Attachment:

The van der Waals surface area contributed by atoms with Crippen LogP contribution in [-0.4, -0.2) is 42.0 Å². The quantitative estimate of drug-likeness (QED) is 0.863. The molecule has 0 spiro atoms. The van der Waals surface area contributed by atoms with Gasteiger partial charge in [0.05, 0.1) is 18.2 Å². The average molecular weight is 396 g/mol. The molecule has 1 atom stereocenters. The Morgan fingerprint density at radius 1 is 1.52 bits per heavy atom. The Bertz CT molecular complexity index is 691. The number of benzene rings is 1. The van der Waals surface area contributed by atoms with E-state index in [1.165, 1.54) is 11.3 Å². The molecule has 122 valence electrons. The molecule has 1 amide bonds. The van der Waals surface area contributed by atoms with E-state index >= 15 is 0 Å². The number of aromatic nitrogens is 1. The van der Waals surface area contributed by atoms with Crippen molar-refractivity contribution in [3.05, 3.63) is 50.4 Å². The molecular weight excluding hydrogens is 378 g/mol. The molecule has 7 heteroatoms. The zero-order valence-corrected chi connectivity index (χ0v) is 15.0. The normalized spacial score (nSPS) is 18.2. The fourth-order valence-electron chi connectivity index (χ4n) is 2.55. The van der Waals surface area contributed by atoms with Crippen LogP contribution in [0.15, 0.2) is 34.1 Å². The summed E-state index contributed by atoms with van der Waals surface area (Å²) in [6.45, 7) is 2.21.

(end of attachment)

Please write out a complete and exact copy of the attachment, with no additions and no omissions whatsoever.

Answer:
The van der Waals surface area contributed by atoms with Crippen LogP contribution in [-0.4, -0.2) is 42.0 Å². The quantitative estimate of drug-likeness (QED) is 0.863. The molecule has 0 spiro atoms. The van der Waals surface area contributed by atoms with Gasteiger partial charge in [0.05, 0.1) is 18.2 Å². The average molecular weight is 396 g/mol. The molecule has 1 atom stereocenters. The Morgan fingerprint density at radius 1 is 1.52 bits per heavy atom. The Bertz CT molecular complexity index is 691. The number of benzene rings is 1. The van der Waals surface area contributed by atoms with E-state index in [1.165, 1.54) is 11.3 Å². The molecule has 122 valence electrons. The molecule has 1 amide bonds. The van der Waals surface area contributed by atoms with E-state index >= 15 is 0 Å². The number of aromatic nitrogens is 1. The van der Waals surface area contributed by atoms with Crippen molar-refractivity contribution in [3.05, 3.63) is 50.4 Å². The molecular weight excluding hydrogens is 378 g/mol. The molecule has 7 heteroatoms. The zero-order valence-corrected chi connectivity index (χ0v) is 15.0. The normalized spacial score (nSPS) is 18.2. The fourth-order valence-electron chi connectivity index (χ4n) is 2.55. The van der Waals surface area contributed by atoms with Crippen LogP contribution in [0.15, 0.2) is 34.1 Å². The summed E-state index contributed by atoms with van der Waals surface area (Å²) in [6.45, 7) is 2.21.